American waste habits shock and disgust Europeans

Anna Westkaemper | Guest Columnist

2/20/2020

When you come to the U.S. from a European country — in my case Germany — a lot of things in America seem odd to you. You might think that in “Western Culture” there aren’t a lot of distinctions, but the longer I am here, the more things I notice around me that are special: the ubiquitous small talk, the huge sizes of soft drinks and, above all; the immense differences when it comes to environmental awareness.

In the bathroom of the dorm I live in, a girl next to me brushes her teeth. Nothing unusual; you should be glad she does that, one might say. However, something about the way she does it upsets me. The entire three minutes she brushes her teeth (I measured the time), she lets the water run. On average, 17 liters of water get lost doing that – per minute.

Trying to calculate what she was wasting over there (four buckets of drinking water), I get more impatient every second I look at it. Finally, I get the guts to tell her to turn the water off. She looks at me with a mix of astonishment and anger, so I tell her that water is not an endless resource. This understanding seems to not have reached the majority of the American society yet. In 2016, Americans used about 1,583 cubic meters of drinking water per person. In comparison, German citizens used about 312 cubic meters of drinking water per person.

Of course, this does not only have to do with college students not turning off the water in the morning when they are still sleepy. The extremely high usage of water in America mainly has to do with agriculture and the watering of dry land. This is where America seems to be stuck in a circle. Because of climate change, the temperatures will get even higher, the land will be dryer and more water will be used, which reinforces climate change. So, the next time you brush your teeth or shave in the shower: Turn the water off.

But the usage of water is just one drop in the bucket when it comes to the small and big environmental sins in America.

There is also plastic. The first time I visited a pharmacy in the U.S., I couldn’t believe my eyes. It seems to be perfectly normal to put two or three items in only not one, but two single usage plastic bags. I have never been to any other place in the world where I could buy peeled garlic or pre-cooked eggs – of course packaged in a lot of plastic. The US constitutes only 4% of the world population but is responsible for 12% of its garbage. While Americans recycle only 35% of their waste, Germany recycles 68% of it. Seriously, America? Don’t make me write that Germany is better than you, because history proves that this has never turned out well for us.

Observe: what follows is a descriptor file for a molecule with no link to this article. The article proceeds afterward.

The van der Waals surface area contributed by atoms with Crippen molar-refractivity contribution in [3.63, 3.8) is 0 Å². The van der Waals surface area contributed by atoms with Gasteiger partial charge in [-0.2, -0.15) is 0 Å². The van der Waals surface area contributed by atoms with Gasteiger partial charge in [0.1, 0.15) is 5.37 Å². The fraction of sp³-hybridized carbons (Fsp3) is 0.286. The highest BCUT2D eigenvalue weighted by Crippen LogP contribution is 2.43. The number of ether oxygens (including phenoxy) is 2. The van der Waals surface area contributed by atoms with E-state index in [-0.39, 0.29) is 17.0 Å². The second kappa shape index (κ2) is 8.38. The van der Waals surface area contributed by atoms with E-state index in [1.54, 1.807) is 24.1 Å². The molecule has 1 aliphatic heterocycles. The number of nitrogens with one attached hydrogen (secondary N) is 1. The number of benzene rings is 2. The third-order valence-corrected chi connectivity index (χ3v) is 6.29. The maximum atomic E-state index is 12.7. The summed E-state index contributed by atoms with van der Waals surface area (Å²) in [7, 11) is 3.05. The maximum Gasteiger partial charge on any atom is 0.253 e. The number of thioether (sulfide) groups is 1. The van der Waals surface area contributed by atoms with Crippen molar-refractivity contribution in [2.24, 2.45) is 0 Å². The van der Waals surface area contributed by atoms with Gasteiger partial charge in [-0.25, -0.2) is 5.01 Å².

The U.S. is probably one of the few developed countries in the world with an almost non-existing recycling system. If a trash can says “recycling,” it means that you can put in everything from paper to cans to plastic. So, it is no surprise that this does not work out in the end. All of those garbage types are strictly separated in Germany. This bewilders me, because America definitely doesn’t have a lack of knowledge or resources to implement a better system. So, is it just to blame on the politics? On a president that claims that climate change is an ideology?

Partly, yes. But on the other hand, it seems like Americans just like it comfortable. It is easy to not return your bottles and cans to the store. It is easy to not separate your trash. It is easy to buy a plastic water bottle every time you’re thirsty or get a coffee to go in a paper cup. It is easy to drive around in a big truck or taking an Uber. It is easy to just eat meat every time you crave it. All those things are easy, and they constitute the daily American life.

But would the American way of life really change dramatically if the environmental awareness would be bigger? Why don’t we make a deal: Keep the ubiquitous small talk. Even keep the huge soft drinks. But carry them around in reusable cups and bottles. Take cotton bags to the store. Buy a vegetarian cookbook and try to use it once in a while. And don’t be scared: I’m not asking you to become a vegan right away. I’d just love to see that the next time I visit the U.S., I don’t see trashcans full of plastic anymore. Or peeled garlic in the store, because no matter the environment – that’s just gross.

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